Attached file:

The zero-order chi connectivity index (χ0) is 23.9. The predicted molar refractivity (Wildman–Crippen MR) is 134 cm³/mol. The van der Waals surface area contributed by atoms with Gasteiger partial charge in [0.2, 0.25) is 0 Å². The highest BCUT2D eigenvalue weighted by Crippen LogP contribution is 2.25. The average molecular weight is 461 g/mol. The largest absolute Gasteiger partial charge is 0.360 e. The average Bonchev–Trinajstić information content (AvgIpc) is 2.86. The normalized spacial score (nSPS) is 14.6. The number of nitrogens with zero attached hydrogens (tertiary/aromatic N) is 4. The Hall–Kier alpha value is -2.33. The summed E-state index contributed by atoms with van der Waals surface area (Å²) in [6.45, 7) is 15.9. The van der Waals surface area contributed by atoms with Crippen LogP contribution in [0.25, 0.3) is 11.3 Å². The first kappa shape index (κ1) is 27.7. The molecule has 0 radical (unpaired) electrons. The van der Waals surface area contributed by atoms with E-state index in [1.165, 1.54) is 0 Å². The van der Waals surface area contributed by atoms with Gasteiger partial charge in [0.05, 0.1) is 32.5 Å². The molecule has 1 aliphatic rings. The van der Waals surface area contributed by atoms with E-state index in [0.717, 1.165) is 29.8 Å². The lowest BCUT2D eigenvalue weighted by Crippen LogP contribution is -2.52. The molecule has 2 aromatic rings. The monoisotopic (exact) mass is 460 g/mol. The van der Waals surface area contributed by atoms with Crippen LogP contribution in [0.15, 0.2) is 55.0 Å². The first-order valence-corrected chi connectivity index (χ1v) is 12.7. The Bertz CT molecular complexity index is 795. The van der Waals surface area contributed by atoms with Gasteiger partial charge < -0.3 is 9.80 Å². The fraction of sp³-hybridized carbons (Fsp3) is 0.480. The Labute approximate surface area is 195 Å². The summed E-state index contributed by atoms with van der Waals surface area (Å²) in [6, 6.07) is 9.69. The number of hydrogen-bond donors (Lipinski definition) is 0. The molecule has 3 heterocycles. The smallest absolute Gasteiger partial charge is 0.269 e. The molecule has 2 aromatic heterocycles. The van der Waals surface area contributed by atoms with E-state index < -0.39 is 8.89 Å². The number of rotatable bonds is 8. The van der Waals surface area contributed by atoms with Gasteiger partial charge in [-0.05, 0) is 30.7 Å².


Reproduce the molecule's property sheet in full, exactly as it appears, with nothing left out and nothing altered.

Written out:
The zero-order chi connectivity index (χ0) is 23.9. The predicted molar refractivity (Wildman–Crippen MR) is 134 cm³/mol. The van der Waals surface area contributed by atoms with Gasteiger partial charge in [0.2, 0.25) is 0 Å². The highest BCUT2D eigenvalue weighted by Crippen LogP contribution is 2.25. The average molecular weight is 461 g/mol. The largest absolute Gasteiger partial charge is 0.360 e. The average Bonchev–Trinajstić information content (AvgIpc) is 2.86. The normalized spacial score (nSPS) is 14.6. The number of nitrogens with zero attached hydrogens (tertiary/aromatic N) is 4. The Hall–Kier alpha value is -2.33. The summed E-state index contributed by atoms with van der Waals surface area (Å²) in [6.45, 7) is 15.9. The van der Waals surface area contributed by atoms with Crippen LogP contribution in [0.25, 0.3) is 11.3 Å². The first kappa shape index (κ1) is 27.7. The molecule has 0 radical (unpaired) electrons. The van der Waals surface area contributed by atoms with E-state index in [1.165, 1.54) is 0 Å². The van der Waals surface area contributed by atoms with Gasteiger partial charge in [0.05, 0.1) is 32.5 Å². The molecule has 1 aliphatic rings. The van der Waals surface area contributed by atoms with E-state index in [0.717, 1.165) is 29.8 Å². The lowest BCUT2D eigenvalue weighted by Crippen LogP contribution is -2.52. The molecule has 2 aromatic rings. The monoisotopic (exact) mass is 460 g/mol. The van der Waals surface area contributed by atoms with Crippen LogP contribution in [0.15, 0.2) is 55.0 Å². The first-order valence-corrected chi connectivity index (χ1v) is 12.7. The Bertz CT molecular complexity index is 795. The van der Waals surface area contributed by atoms with Gasteiger partial charge < -0.3 is 9.80 Å². The fraction of sp³-hybridized carbons (Fsp3) is 0.480. The Labute approximate surface area is 195 Å². The summed E-state index contributed by atoms with van der Waals surface area (Å²) in [6, 6.07) is 9.69. The number of hydrogen-bond donors (Lipinski definition) is 0. The molecule has 3 heterocycles. The smallest absolute Gasteiger partial charge is 0.269 e. The molecule has 2 aromatic heterocycles. The van der Waals surface area contributed by atoms with E-state index < -0.39 is 8.89 Å². The number of rotatable bonds is 8. The van der Waals surface area contributed by atoms with Gasteiger partial charge in [-0.05, 0) is 30.7 Å².